It is surprising that in this day and age when we are so concerned about our physical safety we tend to totally zone out on our virtual safety.
Facebook, Snapchat, Instagram and Twitter are certainly apps that we all have on our phones. Quite a few of us are aware of the extensive privacy settings on Facebook and maybe even on Snapchat and Instagram but that is not where the risk ends.
But the worst part is when our teens (who live, breathe and exist on all these platforms) who due to their age and lack of maturity where their safety is concerned are not properly made aware of the dangers that they can encounter on a daily basis while using these apps. So read on about this short list I have compiled and talk to your kids about staying as safe as possible in today’s world of absolute and unshakable connectivity.
Our smart phone is a virtual disaster in our hands. It will store any and all pictures (Yes even the ones we delete as auto sync might have backed them up on a server) and we won’t know they exist anywhere except your mobiles deleted items.
When we download any app and it asks for permissions (which we grant but never read) the app has access to all our data and pictures that are often backed up on the servers of that particular app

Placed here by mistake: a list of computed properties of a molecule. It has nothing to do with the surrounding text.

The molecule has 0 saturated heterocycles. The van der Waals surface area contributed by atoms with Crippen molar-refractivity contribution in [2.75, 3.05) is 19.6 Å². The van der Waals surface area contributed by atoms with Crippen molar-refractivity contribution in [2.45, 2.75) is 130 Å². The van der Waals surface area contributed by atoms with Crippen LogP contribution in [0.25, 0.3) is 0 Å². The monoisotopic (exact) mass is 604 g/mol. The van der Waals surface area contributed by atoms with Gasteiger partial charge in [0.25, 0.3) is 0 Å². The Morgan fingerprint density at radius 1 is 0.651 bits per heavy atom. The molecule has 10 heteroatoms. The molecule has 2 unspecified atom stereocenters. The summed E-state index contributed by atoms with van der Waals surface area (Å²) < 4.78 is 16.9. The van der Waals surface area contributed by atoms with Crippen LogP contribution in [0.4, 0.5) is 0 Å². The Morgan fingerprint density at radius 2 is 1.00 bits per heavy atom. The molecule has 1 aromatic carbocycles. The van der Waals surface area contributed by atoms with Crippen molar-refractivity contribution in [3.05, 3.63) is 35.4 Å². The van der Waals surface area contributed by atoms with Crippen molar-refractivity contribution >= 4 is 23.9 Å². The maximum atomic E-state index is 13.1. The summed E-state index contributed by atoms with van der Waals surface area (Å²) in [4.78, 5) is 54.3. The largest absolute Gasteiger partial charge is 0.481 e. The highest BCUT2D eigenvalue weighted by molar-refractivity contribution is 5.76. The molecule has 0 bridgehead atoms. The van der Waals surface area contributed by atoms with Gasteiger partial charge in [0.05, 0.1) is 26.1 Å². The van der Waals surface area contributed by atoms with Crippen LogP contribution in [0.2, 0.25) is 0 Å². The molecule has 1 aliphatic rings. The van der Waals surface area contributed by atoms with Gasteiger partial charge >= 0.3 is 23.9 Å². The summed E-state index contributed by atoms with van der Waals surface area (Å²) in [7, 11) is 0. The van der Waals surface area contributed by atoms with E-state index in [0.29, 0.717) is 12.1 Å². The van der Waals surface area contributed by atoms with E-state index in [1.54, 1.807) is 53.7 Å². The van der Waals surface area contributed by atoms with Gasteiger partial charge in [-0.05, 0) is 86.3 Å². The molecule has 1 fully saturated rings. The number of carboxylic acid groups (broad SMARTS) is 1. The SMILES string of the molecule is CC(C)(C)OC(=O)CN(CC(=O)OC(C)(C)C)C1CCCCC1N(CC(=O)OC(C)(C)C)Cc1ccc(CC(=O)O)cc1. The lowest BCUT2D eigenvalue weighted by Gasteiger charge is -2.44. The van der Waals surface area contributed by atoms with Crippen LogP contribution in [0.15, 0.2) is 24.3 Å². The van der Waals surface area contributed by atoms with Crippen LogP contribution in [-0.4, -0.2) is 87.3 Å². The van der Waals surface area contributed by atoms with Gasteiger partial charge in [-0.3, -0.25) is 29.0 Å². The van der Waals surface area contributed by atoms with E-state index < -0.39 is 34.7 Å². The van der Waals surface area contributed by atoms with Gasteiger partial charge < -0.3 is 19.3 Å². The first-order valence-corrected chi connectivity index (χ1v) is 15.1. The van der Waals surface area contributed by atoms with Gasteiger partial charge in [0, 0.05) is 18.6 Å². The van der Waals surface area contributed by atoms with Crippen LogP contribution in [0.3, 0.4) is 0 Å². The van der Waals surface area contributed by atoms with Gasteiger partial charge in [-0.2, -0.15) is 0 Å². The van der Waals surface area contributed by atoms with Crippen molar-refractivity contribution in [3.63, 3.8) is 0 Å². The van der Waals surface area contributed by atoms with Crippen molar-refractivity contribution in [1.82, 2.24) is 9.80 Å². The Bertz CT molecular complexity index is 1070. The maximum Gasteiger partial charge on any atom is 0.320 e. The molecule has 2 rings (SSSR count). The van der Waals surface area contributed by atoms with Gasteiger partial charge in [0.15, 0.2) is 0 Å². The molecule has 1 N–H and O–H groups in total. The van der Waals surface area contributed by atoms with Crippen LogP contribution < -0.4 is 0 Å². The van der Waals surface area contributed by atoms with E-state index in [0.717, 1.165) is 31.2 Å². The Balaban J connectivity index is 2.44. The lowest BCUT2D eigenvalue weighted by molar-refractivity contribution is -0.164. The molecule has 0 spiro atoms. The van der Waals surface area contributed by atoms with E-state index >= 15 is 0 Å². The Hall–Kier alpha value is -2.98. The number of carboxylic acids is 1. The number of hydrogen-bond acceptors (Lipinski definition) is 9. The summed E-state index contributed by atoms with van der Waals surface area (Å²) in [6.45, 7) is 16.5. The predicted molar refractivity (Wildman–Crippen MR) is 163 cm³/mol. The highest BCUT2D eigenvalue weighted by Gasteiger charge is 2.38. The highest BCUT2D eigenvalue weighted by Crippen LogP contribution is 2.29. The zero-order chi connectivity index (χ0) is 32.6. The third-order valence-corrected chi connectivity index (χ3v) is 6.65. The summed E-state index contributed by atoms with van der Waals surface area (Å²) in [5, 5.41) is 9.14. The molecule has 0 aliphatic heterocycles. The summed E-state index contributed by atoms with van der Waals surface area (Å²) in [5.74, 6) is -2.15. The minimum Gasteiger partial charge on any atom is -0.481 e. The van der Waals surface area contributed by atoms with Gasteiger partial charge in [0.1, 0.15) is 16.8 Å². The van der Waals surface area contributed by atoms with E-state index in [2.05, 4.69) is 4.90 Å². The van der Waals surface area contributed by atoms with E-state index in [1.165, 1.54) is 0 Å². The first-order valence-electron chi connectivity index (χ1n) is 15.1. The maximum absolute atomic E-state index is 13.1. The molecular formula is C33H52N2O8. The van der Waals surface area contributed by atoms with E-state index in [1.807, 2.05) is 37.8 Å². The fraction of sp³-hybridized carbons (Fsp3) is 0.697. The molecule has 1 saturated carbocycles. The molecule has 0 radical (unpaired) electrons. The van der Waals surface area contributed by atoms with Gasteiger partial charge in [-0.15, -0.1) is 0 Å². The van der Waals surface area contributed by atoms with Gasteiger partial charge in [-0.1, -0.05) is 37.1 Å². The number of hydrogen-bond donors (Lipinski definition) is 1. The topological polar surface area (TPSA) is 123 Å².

Facebook privacy settings change at least twice a year and when they do you are left with all settings open if by chance you miss the tour that Facebook gives you. Result? All our data is out there for everyone to see.
Any or all live chats allow your chatting partner to screen shot you so a moment of silliness can have embarrassing or disastrous repercussions later.
It is imperative that we teach our kids how to navigate through these daily hazards. Believe me once they understand the consequences they will be better at protecting themselves as they are tech savvy like no one else can be.
Also, while talking to them we must remember that we too were young once and lectures and boundaries were never welcome. That experimenting and exploring was the crux of life at that stage. So talking to them at that level and making them understand the importance of taking their security seriously should be every parent’s priority.